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Biocultural Diversity on the Border | The Yaylas of the Western Lesser Caucasus

by Soner Oruç & Ceren Kazancı . . In 2016, we set off on a journey to the highlands (yaylas) of the Georgia–Turkey border region. We were very excited and eager to learn new things. We wanted to breathe some fresh mountain air, drink from pasture springs, and get in touch with the pastoralists of the

Nostalgia & Spleen: Feeding the Body, Rediscovering Self Through Sicilian Street Food

Sicilian Street Food

Text and Photos by Vincenzo Di Giorgi Last fall I was sitting on a marble bench right next to the Cala, a U-shaped cove in the coast of Palermo, watching the boats nearby being rocked by the gentle wind, their masts swaying. I was focusing on the wall painting on the other side of the

Biocultural Diversity on the Border | The Yaylas of the Western Lesser Caucasus

by Soner Oruç & Ceren Kazancı . . In 2016, we set off on a journey to the highlands (yaylas) of the Georgia–Turkey border region. We were very excited and eager to learn new things. We wanted to breathe some fresh mountain air, drink from pasture springs, and get in touch with the pastoralists of the

Rough Waves and Remembered Names in Haida Gwaii

traditional ecological knowledge

by Graham Richard On August 11, 2015 a Haida-language team set forth from G̱aaw on a three-day journey to survey the north and west coasts of Haida Gwaii (the archipelago off the north coast of British Columbia, Canada that is the Haida people’s homeland). Guided by elders’ teachings, the Haida language, historical records, and century-old maps,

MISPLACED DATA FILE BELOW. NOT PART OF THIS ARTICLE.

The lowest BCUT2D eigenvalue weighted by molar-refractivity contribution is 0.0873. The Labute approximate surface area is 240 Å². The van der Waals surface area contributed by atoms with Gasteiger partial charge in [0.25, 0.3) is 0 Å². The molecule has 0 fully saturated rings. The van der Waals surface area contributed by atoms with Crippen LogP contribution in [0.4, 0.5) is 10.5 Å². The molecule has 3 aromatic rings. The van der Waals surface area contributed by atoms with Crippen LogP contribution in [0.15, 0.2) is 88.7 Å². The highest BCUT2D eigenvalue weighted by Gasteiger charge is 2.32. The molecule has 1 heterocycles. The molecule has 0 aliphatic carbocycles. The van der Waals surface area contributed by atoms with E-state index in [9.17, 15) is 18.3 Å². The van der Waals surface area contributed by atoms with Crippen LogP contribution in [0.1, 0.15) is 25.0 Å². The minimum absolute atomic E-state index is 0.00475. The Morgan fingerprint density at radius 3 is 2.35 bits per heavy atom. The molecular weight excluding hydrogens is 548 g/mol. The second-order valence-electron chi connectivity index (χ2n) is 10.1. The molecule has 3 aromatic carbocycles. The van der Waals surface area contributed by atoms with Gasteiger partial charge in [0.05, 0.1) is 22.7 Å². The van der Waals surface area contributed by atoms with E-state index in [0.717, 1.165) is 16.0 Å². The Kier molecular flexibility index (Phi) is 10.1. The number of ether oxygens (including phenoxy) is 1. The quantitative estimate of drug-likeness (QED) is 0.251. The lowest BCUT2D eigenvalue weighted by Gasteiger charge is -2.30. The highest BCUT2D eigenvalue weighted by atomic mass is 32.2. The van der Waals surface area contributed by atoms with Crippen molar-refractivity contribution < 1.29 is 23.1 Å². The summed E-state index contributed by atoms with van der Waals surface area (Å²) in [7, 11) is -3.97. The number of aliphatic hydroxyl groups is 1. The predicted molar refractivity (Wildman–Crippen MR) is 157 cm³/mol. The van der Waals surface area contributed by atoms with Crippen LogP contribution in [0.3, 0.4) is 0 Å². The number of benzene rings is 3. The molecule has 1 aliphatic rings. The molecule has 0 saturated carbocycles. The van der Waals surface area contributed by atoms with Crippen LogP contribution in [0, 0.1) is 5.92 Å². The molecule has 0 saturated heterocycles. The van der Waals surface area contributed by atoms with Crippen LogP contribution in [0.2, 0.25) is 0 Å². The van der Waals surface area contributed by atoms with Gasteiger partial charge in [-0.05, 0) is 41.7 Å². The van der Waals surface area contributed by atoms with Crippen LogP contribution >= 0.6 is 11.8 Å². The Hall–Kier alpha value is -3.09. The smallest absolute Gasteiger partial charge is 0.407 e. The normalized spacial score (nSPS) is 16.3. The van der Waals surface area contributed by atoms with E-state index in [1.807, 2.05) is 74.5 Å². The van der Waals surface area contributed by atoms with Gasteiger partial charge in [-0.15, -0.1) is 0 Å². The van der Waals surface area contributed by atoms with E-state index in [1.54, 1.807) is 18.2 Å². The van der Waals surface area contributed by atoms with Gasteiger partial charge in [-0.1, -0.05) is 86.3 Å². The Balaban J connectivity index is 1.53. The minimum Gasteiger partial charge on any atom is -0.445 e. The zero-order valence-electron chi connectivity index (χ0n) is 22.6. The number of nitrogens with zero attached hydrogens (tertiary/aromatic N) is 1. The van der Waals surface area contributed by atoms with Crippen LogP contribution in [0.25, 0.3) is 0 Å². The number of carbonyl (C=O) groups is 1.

Editorial | Rebuilding Sense of Place: At Home, and In the World

The People’s Issue, Part II Langscape Magazine Volume 4, Issue 2, Winter 2015 . Rebuilding Sense of Place: At Home, and In the World by Luisa Maffi . “Home is where you hang your hat,” goes a popular saying in the English language. That is, home is where you make it to be, where you feel comfortable, regardless

Traditional Treasure: Local Knowledge for Climate Change Adaptation in Bangkukuk Taik, Nicaragua

biocultural diversity

by Marie Besses and Martina Luger It’s 7 a.m., still early enough to leave Bluefields with a panga (skiff boat). The captain is watching the sky with a little concern. A gentle breeze is blowing, and it’s important to leave early before the wind stirs up the sea causing large waves. It takes two hours

Culturally-Mediated Disturbance: Building a Bridge Between Knowledge Systems to Conserve Biocultural Diversity in New Guinea

Hewa traditions

by William H. Thomas Buried deep within the Western psyche rests a romantic myth that neither evidence nor exposure has been able to extinguish—the Noble Savage. Although it no longer has scientific currency, the idea that traditional societies uncorrupted by civilization are able to live in balance with their surroundings continues to subtly permeate the

Wild Waters: Landscapes of Language

languages

by Dawn Wink . . . in the bottom of a dark canyon, I stood in a shroud of voices. They spun up the canyon walls, radiating through the dusky interior. . . The voices were part of a complex language, a language that formed audible words as water tumbled over rocks, and one that